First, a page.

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Digital Subscriptions > Psychologies > November 2019 > The last word on… Being busy for busyness’ sake

The last word on… Being busy for busyness’ sake

There’s nothing more satisfying that ticking off all those tasks on our lengthy to-do list, but are we causing more harm than good? Oliver Burkeman investigates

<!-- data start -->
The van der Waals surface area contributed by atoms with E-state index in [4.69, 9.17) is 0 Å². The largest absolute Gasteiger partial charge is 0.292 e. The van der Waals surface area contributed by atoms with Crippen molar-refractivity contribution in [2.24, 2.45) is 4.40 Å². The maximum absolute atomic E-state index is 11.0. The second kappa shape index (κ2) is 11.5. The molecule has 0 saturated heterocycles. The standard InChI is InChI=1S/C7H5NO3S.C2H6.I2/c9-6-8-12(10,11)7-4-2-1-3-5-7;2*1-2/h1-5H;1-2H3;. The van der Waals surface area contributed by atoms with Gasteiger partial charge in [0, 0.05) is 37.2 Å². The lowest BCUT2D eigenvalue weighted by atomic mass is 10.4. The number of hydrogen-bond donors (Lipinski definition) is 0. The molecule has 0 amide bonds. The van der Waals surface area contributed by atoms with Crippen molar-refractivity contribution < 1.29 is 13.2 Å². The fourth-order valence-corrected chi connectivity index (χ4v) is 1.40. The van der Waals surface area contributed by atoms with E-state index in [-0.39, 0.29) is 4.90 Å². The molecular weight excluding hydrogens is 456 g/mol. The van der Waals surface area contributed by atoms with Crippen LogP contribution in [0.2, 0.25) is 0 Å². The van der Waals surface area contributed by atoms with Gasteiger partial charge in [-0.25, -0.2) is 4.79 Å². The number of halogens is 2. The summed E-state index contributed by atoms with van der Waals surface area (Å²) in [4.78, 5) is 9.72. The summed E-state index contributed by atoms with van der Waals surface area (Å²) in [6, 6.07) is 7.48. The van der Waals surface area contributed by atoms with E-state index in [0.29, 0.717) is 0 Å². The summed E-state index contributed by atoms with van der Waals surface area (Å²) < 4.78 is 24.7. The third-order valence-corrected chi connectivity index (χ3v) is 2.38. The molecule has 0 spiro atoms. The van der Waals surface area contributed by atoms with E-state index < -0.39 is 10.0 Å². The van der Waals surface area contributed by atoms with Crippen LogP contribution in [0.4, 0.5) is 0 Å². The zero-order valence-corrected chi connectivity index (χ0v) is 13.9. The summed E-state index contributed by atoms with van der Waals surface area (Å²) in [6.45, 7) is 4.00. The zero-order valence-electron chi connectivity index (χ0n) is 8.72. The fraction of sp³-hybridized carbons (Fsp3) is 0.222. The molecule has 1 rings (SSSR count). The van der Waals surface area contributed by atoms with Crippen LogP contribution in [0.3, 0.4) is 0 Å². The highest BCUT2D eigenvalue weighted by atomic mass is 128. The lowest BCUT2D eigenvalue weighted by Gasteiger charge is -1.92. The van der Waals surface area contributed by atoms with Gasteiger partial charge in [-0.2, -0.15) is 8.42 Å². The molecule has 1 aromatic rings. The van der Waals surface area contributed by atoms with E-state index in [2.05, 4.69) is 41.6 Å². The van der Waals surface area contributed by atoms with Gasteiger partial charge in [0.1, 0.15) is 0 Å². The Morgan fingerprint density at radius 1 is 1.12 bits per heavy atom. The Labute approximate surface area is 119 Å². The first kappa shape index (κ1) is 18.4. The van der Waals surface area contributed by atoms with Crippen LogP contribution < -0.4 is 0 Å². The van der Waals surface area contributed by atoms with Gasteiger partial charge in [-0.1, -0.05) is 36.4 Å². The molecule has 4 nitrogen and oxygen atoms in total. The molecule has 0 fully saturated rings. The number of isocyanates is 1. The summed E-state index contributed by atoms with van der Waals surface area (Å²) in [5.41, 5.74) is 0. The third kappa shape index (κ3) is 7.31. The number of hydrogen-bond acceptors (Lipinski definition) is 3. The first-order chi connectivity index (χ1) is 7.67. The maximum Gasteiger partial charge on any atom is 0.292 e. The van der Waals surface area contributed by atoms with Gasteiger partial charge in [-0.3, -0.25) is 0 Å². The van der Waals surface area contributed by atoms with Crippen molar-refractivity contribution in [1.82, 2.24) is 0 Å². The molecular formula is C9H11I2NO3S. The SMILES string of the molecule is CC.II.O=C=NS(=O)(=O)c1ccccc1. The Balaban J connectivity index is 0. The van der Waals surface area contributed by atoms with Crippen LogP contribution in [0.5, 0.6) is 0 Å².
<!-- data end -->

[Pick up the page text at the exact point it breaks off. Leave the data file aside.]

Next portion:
You may be familiar with the little jolt of pleasure that comes from crossing an item off your to-do list – and I know I’m not the only one who goes so far as to add things after they’ve been done, simply for the joy of marking them complete. A harmless eccentricity, I hope, but it points to a real issue: in the modern working world, we act like there’s something inherently good about ‘getting things done’, no matter what they are. If we work late and come home exhausted, we assume that it was a productive day; meanwhile, we judge anyone who works for three hours, then bunks off , as a slacker. But this means we’re constantly at risk of filling our days with our least important tasks, or even totally pointless ‘busywork’ – all for that virtuous feeling of getting things out of the way.

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